During Elder Brockbank's funeral on a warm fall afternoon, President Hinckley spoke of the great pioneer heritage of the Brockbank family. "There was nothing shoddy about the faith of his forebears," the Church president explained. "Don't you ever do anything, my brothers and sisters, to besmirch in any way that marvelous inheritance which is yours. Think of your grandfather, of your great-grandfather, and try to reflect in your lives some of his great virtues. If you do so you will be better people. I make you a promise of that."

In speaking of the way Elder Brockbank handled challenges throughout his life, President Hinckley recalled how the then-mission president met with a minister of another faith while in the British Isles. "This man lashed out with vituperation against the Church. Brother Brockbank, after he'd listened to all of this just very quietly, said, 'Is that the way you think Jesus would talk?' The man was embarrassed. He was ashamed of himself. That was the way this wise and able man dealt with problems."

During his tribute, President Monson reflected on his memories of Elder Brockbank as a mentor and friend. When President Monson was a young man selling advertising for the Deseret News, he would visit Elder Brockbank in his office. "I learned from Bernard Brockbank, but I learned a lot more than business or advertising or real estate," President Monson related. "I learned that here was a man of character. Here was a man of indomitable spirit. He was a man of courage and a man of fortitude, but he was a man of great faith."

Speaking tenderly to members of Elder Brockbank's family, President Monson recalled how when he became a General Authority, he occupied the office that Elder Brockbank had once occupied. "And his sweet spirit lingered there. He took one thing with him when he left, a great big picture of the New York World's Fair Pavilion. I left the spot blank where you could see the outline where it had been for a long, long time."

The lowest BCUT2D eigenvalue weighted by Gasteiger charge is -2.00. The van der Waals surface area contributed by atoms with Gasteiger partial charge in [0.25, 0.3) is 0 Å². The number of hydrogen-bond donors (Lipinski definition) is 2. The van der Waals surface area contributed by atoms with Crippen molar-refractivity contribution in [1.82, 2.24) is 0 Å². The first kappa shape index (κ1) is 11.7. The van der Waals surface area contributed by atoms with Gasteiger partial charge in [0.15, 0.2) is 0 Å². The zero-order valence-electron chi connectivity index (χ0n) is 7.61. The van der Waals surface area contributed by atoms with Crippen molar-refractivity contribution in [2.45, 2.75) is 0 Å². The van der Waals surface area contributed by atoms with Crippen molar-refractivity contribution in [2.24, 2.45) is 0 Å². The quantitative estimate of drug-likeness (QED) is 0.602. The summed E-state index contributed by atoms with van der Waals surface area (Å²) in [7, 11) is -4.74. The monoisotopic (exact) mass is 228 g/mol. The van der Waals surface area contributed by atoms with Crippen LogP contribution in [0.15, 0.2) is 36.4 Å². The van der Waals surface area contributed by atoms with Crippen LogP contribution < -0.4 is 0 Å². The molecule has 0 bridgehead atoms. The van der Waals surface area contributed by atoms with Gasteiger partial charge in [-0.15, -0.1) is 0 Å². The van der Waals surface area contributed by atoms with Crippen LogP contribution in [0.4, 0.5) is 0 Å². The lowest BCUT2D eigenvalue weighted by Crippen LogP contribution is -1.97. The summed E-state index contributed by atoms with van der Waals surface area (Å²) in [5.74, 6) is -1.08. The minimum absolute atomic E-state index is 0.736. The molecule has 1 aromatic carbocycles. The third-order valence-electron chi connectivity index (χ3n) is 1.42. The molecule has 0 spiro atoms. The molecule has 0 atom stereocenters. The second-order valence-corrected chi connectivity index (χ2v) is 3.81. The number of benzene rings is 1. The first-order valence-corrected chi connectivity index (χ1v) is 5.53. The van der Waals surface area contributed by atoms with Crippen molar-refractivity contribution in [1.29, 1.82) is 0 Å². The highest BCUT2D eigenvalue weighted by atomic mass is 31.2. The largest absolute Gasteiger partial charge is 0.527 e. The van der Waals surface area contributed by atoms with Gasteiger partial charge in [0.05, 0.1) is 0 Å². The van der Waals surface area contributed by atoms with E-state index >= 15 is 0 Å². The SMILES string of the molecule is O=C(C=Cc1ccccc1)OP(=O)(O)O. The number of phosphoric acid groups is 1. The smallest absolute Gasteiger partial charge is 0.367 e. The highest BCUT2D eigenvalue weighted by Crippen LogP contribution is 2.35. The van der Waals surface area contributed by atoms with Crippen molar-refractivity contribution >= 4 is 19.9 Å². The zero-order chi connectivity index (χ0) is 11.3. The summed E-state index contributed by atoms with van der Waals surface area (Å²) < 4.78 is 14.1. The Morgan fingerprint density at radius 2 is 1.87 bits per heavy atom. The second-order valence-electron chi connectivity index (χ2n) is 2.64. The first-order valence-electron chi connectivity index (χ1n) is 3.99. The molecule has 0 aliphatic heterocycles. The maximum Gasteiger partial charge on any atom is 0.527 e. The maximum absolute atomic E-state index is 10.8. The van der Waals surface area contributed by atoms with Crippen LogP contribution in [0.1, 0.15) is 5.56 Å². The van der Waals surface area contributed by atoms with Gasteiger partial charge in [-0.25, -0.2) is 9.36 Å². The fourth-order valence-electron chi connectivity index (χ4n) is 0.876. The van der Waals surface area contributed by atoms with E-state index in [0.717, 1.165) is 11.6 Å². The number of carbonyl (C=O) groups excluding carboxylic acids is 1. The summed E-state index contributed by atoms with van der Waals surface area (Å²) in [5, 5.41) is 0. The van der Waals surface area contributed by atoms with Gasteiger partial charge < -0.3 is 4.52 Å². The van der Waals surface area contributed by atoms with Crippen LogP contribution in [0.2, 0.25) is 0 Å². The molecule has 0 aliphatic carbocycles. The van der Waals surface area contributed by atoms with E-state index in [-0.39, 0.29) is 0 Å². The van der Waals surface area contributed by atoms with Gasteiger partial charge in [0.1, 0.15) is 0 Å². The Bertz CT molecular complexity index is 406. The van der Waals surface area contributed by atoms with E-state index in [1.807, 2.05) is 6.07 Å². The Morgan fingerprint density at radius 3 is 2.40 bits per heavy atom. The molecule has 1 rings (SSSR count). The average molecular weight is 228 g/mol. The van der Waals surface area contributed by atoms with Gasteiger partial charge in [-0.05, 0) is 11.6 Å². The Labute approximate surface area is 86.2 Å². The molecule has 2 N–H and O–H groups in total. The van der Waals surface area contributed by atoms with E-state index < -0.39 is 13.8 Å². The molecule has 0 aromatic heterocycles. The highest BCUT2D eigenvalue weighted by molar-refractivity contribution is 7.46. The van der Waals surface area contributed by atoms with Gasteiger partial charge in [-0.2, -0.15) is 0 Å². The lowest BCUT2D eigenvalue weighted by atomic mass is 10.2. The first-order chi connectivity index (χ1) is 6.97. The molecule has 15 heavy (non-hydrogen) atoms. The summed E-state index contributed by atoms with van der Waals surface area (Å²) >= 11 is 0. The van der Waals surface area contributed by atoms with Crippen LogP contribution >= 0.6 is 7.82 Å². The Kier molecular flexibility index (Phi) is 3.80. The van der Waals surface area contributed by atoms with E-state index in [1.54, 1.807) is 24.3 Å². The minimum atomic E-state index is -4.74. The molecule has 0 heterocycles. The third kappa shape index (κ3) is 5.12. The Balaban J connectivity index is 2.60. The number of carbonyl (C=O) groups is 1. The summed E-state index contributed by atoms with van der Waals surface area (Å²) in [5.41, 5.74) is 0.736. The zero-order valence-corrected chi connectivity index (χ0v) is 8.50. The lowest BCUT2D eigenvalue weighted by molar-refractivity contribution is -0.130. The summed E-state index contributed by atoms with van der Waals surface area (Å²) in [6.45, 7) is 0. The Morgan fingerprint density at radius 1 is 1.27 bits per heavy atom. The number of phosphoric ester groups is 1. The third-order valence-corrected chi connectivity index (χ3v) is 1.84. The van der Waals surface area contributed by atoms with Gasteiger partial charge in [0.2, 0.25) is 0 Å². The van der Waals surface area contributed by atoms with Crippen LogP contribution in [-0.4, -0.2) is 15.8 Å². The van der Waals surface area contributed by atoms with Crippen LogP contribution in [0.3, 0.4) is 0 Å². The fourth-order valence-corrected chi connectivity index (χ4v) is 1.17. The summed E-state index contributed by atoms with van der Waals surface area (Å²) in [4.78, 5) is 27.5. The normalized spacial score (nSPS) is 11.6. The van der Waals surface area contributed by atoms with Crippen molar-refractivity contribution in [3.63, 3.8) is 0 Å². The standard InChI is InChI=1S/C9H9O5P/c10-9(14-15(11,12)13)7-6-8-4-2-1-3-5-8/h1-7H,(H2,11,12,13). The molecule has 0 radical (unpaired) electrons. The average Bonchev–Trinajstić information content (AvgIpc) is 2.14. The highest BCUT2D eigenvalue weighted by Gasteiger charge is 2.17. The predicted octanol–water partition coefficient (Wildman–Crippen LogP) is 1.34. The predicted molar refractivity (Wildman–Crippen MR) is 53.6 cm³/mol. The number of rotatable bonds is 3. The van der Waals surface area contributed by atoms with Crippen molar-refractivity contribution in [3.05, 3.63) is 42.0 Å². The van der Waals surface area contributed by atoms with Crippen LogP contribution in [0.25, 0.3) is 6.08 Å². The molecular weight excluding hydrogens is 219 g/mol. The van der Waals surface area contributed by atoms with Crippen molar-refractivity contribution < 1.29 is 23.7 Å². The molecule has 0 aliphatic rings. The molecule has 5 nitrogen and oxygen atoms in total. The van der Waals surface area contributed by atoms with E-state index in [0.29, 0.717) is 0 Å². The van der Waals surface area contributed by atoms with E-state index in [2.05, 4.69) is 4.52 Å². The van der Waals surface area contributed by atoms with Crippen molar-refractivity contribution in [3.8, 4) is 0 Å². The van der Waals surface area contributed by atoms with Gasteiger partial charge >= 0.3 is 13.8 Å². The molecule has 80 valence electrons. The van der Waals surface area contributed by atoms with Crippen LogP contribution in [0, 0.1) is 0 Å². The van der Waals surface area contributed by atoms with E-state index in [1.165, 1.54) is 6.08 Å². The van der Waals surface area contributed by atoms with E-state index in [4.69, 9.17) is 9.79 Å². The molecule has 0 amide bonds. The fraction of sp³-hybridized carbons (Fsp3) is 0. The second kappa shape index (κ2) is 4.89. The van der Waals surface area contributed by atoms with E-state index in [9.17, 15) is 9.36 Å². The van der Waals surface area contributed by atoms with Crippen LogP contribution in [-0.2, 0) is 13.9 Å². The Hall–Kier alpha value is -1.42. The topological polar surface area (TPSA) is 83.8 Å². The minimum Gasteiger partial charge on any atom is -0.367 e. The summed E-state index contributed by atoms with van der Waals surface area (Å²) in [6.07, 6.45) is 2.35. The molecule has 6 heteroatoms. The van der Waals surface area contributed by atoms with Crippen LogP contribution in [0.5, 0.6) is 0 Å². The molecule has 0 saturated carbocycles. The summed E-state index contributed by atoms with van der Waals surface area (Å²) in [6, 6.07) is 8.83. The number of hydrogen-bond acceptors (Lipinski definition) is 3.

President Monson, continuing, said he wanted to express "one thought about his service [in New York]. It was absolutely phenomenal what he did at the New York World's fair. I think we've never seen anything quite like the effect of the Mormon Pavilion and 'Man's Search for Happiness,' where everyone who saw it came out teary eyed."

After quoting 3 John 1:4, President Monson counseled, "Let's all walk in truth, for as we do, we shall honor Bernard Park Brockbank as he honored God."

President Faust, in his comments, recalled 70 years of friendship with the Brockbank family. "Bernard had a great heritage of believing blood," he said. "How would we characterize Bernard? Well, in just a few words, I would say that he was a man who made no small plans. He thought big. When I was on the high council [of the Salt Lake Cottonwood Stake] 52 years ago, Bernard was the bishop of the Winter Ward. I noticed that he had a wonderful rapport with the young people, and he was kind and caring and free with his means."

Continuing, President Faust paid tribute to Elder Brockbank's wife, Frances, for her caring and loving over the years. He also remembered Elder Brockbank's first wife, Nada, who is deceased. (Two sons are also deceased.)

Elder Brockbank was born May 24, 1909, in Holladay, Utah, to Taylor Park and Sarah Henrietta LeCheminant Brockbank. He is survived by his wife, Frances, and by eight children, 38 grandchildren and 86 great-grand-children.